Odds are they’re yelling at each other right here.
Our introduction to the Call of Duty franchise came back in 2006 with Treyarch’s Call of Duty 3. One of our earliest reviews was its follow up, World at War. That makes Call of Duty: Black Ops III the fifth game we’ve played from the developer and first since the move to the three-year cycle. Let’s see how it stacks up to its previous efforts.
Gone is the exoskeleton that stood as Advanced Warfare’s signature addition, and in its place are the new “Cyber Cores,” which grant you unique powers. There are three branches to choose from, and you’re free to switch between them whenever you change your loadout (at Level 20 you unlock the ability to do it at anytime).
Holding down on the d-pad brings up your selectable options, which you choose with the right stick. Your chosen ability is then used by hitting both bumpers simultaneously. After a brief cooldown you’re able to use it again. It works fine, though switching between abilities isn’t that smooth and leaves you vulnerable to attack.
A new HUD overlay has also been added, identifying targets and relaying information such as range and unit type. It can be toggled on/off by pushing right on the d-pad. The problem is that it’s not clear whether you’ve just turned it on or off unless there are enemies nearby to scan. This can be frustrating as using the HUD to spot enemies before they’re on top of you is vital on higher difficulties.
One of the more significant changes in Black Ops III is a shift away from funneled corridors and toward more open spaces with multiple pathways. Visually, the results are mixed, as with more area to show there’s less detail and fewer set pieces, which is something the series is known for. There’s decent variety in the locations and, as usual, plenty of cool futuristic guns, but we certainly weren’t wowed by this relative to a number of other next-gen games we’ve seen recently.
Activision has done an underrated job in recent years of bringing in quality talent to handle some of the more pivotal roles. Outside of Christopher Meloni (Taylor) and Katee Sackhoff (Hall), however, the voice work is a disappointment. There’s so much manufactured drama and ineffectual yelling that it reminded us of Brick Tamland screaming, “LOUD NOISES!” in Anchorman. The music and sound effects are solid.
While we may be in the minority on this, we’ve always enjoyed the Call of Duty campaigns dating back to the original Modern Warfare; in fact, we have played through all of them twice (including once on the highest difficulty) since World at War. So when we say without equivocation that we will not be taking a second trip through Black Ops III’s muddled mess of a story you know there are issues.
You’re a nameless soldier (male or female this time) that’s mortally wounded by a combat robot, and the only way to survive is to get cybernetic limbs and implants. There are unforeseen complications from the procedure, however, and as you progress your character’s grip on what’s real and what’s a delusion becomes all the more tenuous.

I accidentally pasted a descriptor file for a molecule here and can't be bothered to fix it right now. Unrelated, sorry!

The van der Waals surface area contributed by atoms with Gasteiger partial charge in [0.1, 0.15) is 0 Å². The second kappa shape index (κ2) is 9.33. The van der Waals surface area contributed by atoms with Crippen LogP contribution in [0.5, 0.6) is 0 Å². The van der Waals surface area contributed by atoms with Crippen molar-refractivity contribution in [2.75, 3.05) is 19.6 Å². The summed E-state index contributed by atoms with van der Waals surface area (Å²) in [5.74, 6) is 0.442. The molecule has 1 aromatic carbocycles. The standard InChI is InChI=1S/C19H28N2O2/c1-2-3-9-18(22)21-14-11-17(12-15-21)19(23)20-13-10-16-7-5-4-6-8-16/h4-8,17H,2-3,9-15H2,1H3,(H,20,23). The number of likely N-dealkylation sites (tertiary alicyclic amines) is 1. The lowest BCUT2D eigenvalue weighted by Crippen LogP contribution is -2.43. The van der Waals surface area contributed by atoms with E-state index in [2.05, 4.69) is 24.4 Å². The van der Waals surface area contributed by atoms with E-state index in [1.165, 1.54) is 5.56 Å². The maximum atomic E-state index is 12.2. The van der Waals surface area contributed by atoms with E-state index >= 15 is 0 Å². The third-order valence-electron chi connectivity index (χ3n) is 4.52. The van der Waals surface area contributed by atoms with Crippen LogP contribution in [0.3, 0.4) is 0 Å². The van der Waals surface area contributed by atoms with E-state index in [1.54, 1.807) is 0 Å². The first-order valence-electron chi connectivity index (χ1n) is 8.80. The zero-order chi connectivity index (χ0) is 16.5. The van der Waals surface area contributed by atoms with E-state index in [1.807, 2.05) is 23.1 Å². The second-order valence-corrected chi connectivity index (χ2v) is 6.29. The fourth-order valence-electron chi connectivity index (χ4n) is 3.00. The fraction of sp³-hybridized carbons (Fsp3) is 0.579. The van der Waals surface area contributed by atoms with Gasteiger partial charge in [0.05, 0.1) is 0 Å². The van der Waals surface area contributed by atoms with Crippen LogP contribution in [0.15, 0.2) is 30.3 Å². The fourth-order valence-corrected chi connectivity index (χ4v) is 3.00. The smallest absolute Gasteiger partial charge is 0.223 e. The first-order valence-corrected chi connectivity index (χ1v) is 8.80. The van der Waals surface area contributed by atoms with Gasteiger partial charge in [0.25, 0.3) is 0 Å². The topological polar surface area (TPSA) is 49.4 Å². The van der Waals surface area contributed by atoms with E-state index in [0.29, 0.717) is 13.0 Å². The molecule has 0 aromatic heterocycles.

If handled differently maybe it could’ve offered something compelling. Instead, it’s just confusing, and even worse than that you’ll be hard pressed to find anyone to like: your handler, your partner, your squadmates, yourself. Everyone is abrasive. The final act stretches on far too long as well, and features an all-time cheap trick of having enemies literally materialize out of the ground to shoot you. By the time the game tried to toss a curveball we’d already checked out.
That isn’t to say that the campaign is devoid of enjoyable shooting. It’s not. You’ve got a cool assortment of customizable guns, the Cyber Cores and their unique abilities, and more. The action isn’t special, though, and the story’s absurdity drags down the fun factor.
Fortunately for Black Ops III, the tweaks to the multiplayer formula are well implemented. While the core elements of shooting remain familiar, you now choose a specific character with unique abilities known as a specialist. Each has a special weapon and ability, though you can choose only one before a match, that can be used once you’ve filled a meter.
It’s fun to unleash the Reaper’s Scythe, which is a four-barreled mini-gun, or Specter’s active camo to become invisible, and when used properly they can help turn the tide of a matchup. Conversely, it’s extra gratifying to take down a powered up foe and rob them of the use of their ability.
Movement and map design also feel more in tune than in previous installments. While Advanced Warfare worked in some verticality to give the exos purpose, Black Ops III seems designed around wall running, swimming and other non-traditional ways of getting around. The result is a more free flowing style of combat that emphasizes motion.
That being said, the wheel isn’t being reinvented, either. You can still expect the usual accruements (kill streaks, weapon customization, perks) all coming available via the traditional slow-drip unlock as you level up.
It wouldn’t be a Treyarch game without Zombies, and Shadows of Evil is the latest installment. It has a 1940s vibe and, as usual, features known Hollywood actors to do the voices (Jeff Goldblum, Ron Perlman, etc.). It’s a massive area with loads to do, but any true progress will require assembling a legit team (no randoms) and lots of trial and error (or watching YouTube videos).
Despite a lackluster campaign, Call of Duty: Black Ops III once again packs a ton of content and gets good mileage out of the new specialist system and strong map design in multiplayer. Even in a very competitive time for shooters this one should find a spot in the rotation.